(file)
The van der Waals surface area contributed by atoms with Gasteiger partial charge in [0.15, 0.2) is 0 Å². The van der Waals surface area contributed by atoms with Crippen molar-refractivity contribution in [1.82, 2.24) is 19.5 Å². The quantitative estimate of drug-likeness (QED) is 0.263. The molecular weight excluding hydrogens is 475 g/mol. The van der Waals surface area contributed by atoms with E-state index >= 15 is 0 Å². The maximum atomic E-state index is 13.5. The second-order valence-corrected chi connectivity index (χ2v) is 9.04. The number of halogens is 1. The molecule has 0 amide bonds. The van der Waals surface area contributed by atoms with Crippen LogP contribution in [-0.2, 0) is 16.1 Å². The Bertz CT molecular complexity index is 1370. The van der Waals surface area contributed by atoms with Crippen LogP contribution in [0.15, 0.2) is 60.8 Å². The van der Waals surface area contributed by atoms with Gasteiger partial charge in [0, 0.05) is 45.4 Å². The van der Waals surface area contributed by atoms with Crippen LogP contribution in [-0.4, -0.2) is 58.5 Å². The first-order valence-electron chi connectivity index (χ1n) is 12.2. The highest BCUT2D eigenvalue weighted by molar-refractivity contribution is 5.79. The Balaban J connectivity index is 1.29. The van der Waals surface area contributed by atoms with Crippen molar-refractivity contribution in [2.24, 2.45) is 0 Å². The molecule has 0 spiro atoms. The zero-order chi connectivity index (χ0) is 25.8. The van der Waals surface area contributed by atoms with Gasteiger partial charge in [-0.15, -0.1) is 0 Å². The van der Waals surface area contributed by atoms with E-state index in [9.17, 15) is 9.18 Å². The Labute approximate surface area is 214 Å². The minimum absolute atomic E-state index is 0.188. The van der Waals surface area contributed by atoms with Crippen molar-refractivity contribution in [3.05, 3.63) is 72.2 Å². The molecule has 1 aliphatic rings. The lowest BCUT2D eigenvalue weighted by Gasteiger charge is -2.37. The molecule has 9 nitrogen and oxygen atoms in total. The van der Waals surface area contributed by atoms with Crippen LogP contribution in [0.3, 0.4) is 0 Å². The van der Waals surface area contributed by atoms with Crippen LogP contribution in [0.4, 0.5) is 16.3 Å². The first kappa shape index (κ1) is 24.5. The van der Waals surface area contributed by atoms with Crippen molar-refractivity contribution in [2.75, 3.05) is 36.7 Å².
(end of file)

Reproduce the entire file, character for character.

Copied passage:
The van der Waals surface area contributed by atoms with Gasteiger partial charge in [0.15, 0.2) is 0 Å². The van der Waals surface area contributed by atoms with Crippen molar-refractivity contribution in [1.82, 2.24) is 19.5 Å². The quantitative estimate of drug-likeness (QED) is 0.263. The molecular weight excluding hydrogens is 475 g/mol. The van der Waals surface area contributed by atoms with E-state index >= 15 is 0 Å². The maximum atomic E-state index is 13.5. The second-order valence-corrected chi connectivity index (χ2v) is 9.04. The number of halogens is 1. The molecule has 0 amide bonds. The van der Waals surface area contributed by atoms with Crippen LogP contribution in [-0.2, 0) is 16.1 Å². The Bertz CT molecular complexity index is 1370. The van der Waals surface area contributed by atoms with Crippen LogP contribution in [0.15, 0.2) is 60.8 Å². The van der Waals surface area contributed by atoms with Gasteiger partial charge in [0, 0.05) is 45.4 Å². The van der Waals surface area contributed by atoms with Crippen LogP contribution in [-0.4, -0.2) is 58.5 Å². The first-order valence-electron chi connectivity index (χ1n) is 12.2. The highest BCUT2D eigenvalue weighted by molar-refractivity contribution is 5.79. The Balaban J connectivity index is 1.29. The van der Waals surface area contributed by atoms with Crippen molar-refractivity contribution in [2.24, 2.45) is 0 Å². The molecule has 0 spiro atoms. The zero-order chi connectivity index (χ0) is 25.8. The van der Waals surface area contributed by atoms with Gasteiger partial charge in [-0.15, -0.1) is 0 Å². The van der Waals surface area contributed by atoms with E-state index in [9.17, 15) is 9.18 Å². The Labute approximate surface area is 214 Å². The minimum absolute atomic E-state index is 0.188. The van der Waals surface area contributed by atoms with Crippen molar-refractivity contribution in [3.05, 3.63) is 72.2 Å². The molecule has 1 aliphatic rings. The lowest BCUT2D eigenvalue weighted by Gasteiger charge is -2.37. The molecule has 9 nitrogen and oxygen atoms in total. The van der Waals surface area contributed by atoms with Crippen LogP contribution in [0.3, 0.4) is 0 Å². The van der Waals surface area contributed by atoms with Crippen LogP contribution in [0.4, 0.5) is 16.3 Å². The first kappa shape index (κ1) is 24.5. The van der Waals surface area contributed by atoms with Crippen molar-refractivity contribution in [2.75, 3.05) is 36.7 Å².